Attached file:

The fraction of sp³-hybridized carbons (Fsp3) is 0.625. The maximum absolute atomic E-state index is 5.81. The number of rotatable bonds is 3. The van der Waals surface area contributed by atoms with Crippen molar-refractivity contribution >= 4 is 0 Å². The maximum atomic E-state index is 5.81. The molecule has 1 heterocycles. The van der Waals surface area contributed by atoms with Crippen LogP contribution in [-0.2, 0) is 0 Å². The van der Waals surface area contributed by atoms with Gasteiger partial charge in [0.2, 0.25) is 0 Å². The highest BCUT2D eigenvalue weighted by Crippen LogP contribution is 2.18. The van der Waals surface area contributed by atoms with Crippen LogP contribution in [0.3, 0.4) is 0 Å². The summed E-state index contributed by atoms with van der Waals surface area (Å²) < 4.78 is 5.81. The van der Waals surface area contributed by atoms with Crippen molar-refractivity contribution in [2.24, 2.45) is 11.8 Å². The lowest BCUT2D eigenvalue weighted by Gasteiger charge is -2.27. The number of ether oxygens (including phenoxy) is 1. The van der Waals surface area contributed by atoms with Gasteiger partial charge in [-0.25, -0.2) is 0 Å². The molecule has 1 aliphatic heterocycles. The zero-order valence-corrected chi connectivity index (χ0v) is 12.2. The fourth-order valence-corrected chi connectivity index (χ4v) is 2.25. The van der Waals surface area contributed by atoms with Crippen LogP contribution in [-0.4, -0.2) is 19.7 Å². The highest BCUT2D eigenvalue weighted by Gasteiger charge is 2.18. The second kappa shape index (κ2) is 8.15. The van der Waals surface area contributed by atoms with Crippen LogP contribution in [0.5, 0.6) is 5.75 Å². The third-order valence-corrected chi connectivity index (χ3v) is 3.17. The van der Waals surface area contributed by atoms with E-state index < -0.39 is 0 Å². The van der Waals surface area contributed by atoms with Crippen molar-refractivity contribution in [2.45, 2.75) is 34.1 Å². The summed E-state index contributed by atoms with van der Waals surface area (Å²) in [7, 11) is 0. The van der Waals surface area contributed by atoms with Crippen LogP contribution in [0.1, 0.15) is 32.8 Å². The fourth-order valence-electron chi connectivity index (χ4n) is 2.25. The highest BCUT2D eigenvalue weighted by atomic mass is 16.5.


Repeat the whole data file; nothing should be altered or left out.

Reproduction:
The fraction of sp³-hybridized carbons (Fsp3) is 0.625. The maximum absolute atomic E-state index is 5.81. The number of rotatable bonds is 3. The van der Waals surface area contributed by atoms with Crippen molar-refractivity contribution >= 4 is 0 Å². The maximum atomic E-state index is 5.81. The molecule has 1 heterocycles. The van der Waals surface area contributed by atoms with Crippen LogP contribution in [-0.2, 0) is 0 Å². The van der Waals surface area contributed by atoms with Gasteiger partial charge in [0.2, 0.25) is 0 Å². The highest BCUT2D eigenvalue weighted by Crippen LogP contribution is 2.18. The van der Waals surface area contributed by atoms with Crippen LogP contribution in [0.3, 0.4) is 0 Å². The summed E-state index contributed by atoms with van der Waals surface area (Å²) < 4.78 is 5.81. The van der Waals surface area contributed by atoms with Crippen molar-refractivity contribution in [2.24, 2.45) is 11.8 Å². The lowest BCUT2D eigenvalue weighted by Gasteiger charge is -2.27. The number of ether oxygens (including phenoxy) is 1. The van der Waals surface area contributed by atoms with Gasteiger partial charge in [-0.25, -0.2) is 0 Å². The molecule has 1 aliphatic heterocycles. The zero-order valence-corrected chi connectivity index (χ0v) is 12.2. The fourth-order valence-corrected chi connectivity index (χ4v) is 2.25. The van der Waals surface area contributed by atoms with Crippen LogP contribution in [-0.4, -0.2) is 19.7 Å². The highest BCUT2D eigenvalue weighted by Gasteiger charge is 2.18. The second kappa shape index (κ2) is 8.15. The van der Waals surface area contributed by atoms with Crippen LogP contribution in [0.5, 0.6) is 5.75 Å². The third-order valence-corrected chi connectivity index (χ3v) is 3.17. The van der Waals surface area contributed by atoms with E-state index < -0.39 is 0 Å². The van der Waals surface area contributed by atoms with Crippen molar-refractivity contribution in [2.45, 2.75) is 34.1 Å². The summed E-state index contributed by atoms with van der Waals surface area (Å²) in [7, 11) is 0. The van der Waals surface area contributed by atoms with Crippen LogP contribution in [0.1, 0.15) is 32.8 Å². The fourth-order valence-electron chi connectivity index (χ4n) is 2.25. The highest BCUT2D eigenvalue weighted by atomic mass is 16.5.